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Categories:Politics,Regulation

Would a hung Parliament be best for the UK economy?

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Much of the economic commentary over the last three months has warned that a hung Parliament in the UK would be a disaster for a nation with a deficit of 11.4 per cent of GDP - but would it be the worst case scenario?

The nation’s finance experts have been split as to what direction the UK should be moving with regard to managing the economy - in February, 20 leading economists called for immediate action preferred by the Conservative party while 60 of their peers called for a protracted austerity package, preferred by Labour.

But the fears are that if the polls are correct, no one party could take control without a majority in Parliament, creating a hung Parliament. Experts fear that this would lead to economic and ideological wrangling within a coalition Government or would lead to a delay in implementing a debt strategy should another election have to be called soon after May by a minority Government.

Both extreme but possible scenarios would spook investors into avoiding a UK without definite plans to reduce the deficit.

Deutsche Bank strategist Jim Reid says: “We suspect the biggest risk to the UK’s rating would be in the event of a hung parliament that fails to produce a Government commanding sufficient confidence within the House of Commons.

“Without party political agreement this scenario would mean that no credible plan would be put forward to reduce the deficit, raising the risk of the UK losing its AAA sovereign rating. Gilt yields could rise sharply as a result, which in turn would be negative for risky assets. Risk premiums could increase and we would likely see higher yields, steeper slopes, higher breakevens and higher implied volatilities.”

But is this necessarily true? Would the UK suffer so acutely without a majority Government?

“A minority Government may have greater leeway to assemble a credible deficit reduction plan than one that is encumbered by expensive pre-election promises.”

Simon Hayes, BarCap

While Charles Stanley analyst Jeremy Batstone-Carr stresses that the firm does not necessarily agree with the sentiment, he says there is some compelling evidence to suggest a hung Parliament may not spell disaster.

He notes that the independent Bank of England is not affected by Westminster. He also notes that around 76 per cent of FTSE 100 revenues are derived from abroad, meaning the UK’s benchmark “blue chip” index tends to be more closely correlated with the performance of international markets than purely domestic affairs.

Batstone-Carr also says that recent Governments have appreciated the power of the markets: “Politicians of all colours are now much more cognisant of the relationship that exists between policy and the markets and the markets’ responses which then inform the feedback loop to policy,” he says.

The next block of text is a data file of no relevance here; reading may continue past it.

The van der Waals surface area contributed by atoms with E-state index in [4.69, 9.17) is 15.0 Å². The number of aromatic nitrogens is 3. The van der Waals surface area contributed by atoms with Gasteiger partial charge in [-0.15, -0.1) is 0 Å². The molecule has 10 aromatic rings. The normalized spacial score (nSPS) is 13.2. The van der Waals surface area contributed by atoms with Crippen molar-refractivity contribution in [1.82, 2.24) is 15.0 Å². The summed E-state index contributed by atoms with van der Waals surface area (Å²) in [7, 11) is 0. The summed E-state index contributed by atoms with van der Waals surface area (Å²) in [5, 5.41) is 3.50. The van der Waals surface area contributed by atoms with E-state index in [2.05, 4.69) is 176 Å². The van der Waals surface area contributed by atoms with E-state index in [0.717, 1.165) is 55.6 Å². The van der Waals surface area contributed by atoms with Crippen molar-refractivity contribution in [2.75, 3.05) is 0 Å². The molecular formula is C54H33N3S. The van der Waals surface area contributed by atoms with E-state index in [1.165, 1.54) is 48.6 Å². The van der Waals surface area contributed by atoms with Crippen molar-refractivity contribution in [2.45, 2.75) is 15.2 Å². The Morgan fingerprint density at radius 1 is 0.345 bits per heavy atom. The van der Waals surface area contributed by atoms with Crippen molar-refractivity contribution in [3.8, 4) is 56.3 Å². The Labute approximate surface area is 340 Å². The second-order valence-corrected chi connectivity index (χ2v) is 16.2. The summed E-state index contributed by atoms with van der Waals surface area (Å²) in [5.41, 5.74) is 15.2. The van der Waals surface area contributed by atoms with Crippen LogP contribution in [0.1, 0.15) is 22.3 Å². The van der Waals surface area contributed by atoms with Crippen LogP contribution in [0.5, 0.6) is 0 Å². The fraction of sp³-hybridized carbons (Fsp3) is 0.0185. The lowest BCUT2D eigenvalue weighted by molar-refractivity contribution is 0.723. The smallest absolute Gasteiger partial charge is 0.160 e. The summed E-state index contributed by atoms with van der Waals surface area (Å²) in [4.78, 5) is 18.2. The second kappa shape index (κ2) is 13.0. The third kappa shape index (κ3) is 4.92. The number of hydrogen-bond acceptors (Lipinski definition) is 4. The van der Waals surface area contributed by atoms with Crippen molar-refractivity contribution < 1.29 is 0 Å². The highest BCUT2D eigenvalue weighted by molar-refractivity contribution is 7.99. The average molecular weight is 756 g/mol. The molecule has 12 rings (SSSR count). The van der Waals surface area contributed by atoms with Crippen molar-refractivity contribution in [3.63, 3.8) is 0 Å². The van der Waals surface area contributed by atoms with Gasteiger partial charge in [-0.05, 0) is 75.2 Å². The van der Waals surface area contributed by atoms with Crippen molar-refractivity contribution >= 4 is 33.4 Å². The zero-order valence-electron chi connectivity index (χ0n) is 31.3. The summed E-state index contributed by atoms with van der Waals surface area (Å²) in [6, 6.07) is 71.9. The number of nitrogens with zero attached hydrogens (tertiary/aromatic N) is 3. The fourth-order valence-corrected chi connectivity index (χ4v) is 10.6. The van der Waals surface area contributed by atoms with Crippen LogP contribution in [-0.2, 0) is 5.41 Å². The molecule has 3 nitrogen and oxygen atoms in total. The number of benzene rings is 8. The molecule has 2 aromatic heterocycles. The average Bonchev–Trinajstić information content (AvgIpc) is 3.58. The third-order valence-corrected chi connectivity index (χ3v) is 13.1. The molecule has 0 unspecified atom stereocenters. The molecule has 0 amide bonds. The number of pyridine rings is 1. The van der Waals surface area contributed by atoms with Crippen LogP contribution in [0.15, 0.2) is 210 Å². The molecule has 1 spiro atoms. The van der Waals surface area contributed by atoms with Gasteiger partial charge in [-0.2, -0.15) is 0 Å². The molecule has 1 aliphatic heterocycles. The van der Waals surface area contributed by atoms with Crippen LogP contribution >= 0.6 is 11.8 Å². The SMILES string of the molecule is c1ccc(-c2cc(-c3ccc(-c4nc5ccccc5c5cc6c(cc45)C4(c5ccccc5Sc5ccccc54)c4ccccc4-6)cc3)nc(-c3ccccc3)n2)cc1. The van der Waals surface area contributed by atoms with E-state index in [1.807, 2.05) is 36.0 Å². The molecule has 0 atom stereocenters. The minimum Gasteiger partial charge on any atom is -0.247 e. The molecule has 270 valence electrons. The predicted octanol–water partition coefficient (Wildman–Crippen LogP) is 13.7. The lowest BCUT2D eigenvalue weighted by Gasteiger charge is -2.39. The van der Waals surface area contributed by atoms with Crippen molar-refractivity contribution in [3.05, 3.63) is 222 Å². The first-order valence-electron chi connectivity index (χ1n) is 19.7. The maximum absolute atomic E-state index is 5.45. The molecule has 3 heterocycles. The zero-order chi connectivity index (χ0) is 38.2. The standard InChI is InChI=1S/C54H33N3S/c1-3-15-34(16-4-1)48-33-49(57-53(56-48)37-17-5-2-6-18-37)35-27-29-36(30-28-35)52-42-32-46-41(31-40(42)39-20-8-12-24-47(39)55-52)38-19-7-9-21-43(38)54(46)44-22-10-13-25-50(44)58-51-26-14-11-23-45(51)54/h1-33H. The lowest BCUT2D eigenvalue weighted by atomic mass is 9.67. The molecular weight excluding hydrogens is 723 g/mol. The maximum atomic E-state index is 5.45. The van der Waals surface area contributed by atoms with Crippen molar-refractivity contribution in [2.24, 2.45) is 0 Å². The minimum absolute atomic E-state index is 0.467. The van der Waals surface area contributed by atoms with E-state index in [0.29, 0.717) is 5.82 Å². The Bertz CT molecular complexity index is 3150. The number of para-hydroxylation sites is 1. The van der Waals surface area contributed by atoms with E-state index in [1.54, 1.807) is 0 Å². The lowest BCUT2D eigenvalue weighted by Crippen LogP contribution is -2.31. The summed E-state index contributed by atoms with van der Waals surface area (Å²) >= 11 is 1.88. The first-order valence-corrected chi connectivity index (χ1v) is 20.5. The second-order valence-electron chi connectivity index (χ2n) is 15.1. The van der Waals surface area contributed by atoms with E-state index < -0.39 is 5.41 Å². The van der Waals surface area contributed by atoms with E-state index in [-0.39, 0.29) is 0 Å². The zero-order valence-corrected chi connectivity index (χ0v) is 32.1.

Charles Stanley and Morgan Stanley also both agree that despite all major parties’ perceived political difference, the economic policies of the two major parties at are not markedly different.

Morgan Stanley economist Melanie Baker says: “The ultimate policy outcomes may not look that different, particularly with all major parties committed to significant deficit reduction and the market itself likely to act as a disciplining force against inaction.”

Baker notes that a lack of a majority government in other countries does not always hinder decision-making, but she also notes that any adverse reaction by the markets to a hung Parliament may force all the parties into taking action to reduce the deficit.

“The ultimate policy outcomes may not look that different, particularly with all major parties committed to significant deficit reduction.”

Melanie Baker, Morgan Stanley

Barclays Capital analyst Simon Hayes also thinks a hung Parliament might be a blessing for the UK economy. He says: “In the absence of an outright victory for Labour an emergency Budget seems likely. If this involves more than one party, then presumably all pre-election commitments are up for potential amendment or abandonment.

“A minority Government may have greater leeway to assemble a credible deficit reduction plan than one that is encumbered by expensive pre-election promises.”

So would a hung Parliament be our best bet? Could the parties come together and plan a package that would successfully tackle the crippling deficit? Tell us your thoughts.

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Readers' comments (2)

  • One of the positive outcomes of a hung parliament may be that Vince Cable would be able to genuinely influence decisions -- and he speaks a lot more economic sense than the other two...

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  • Can we afford the quantity of rope required?

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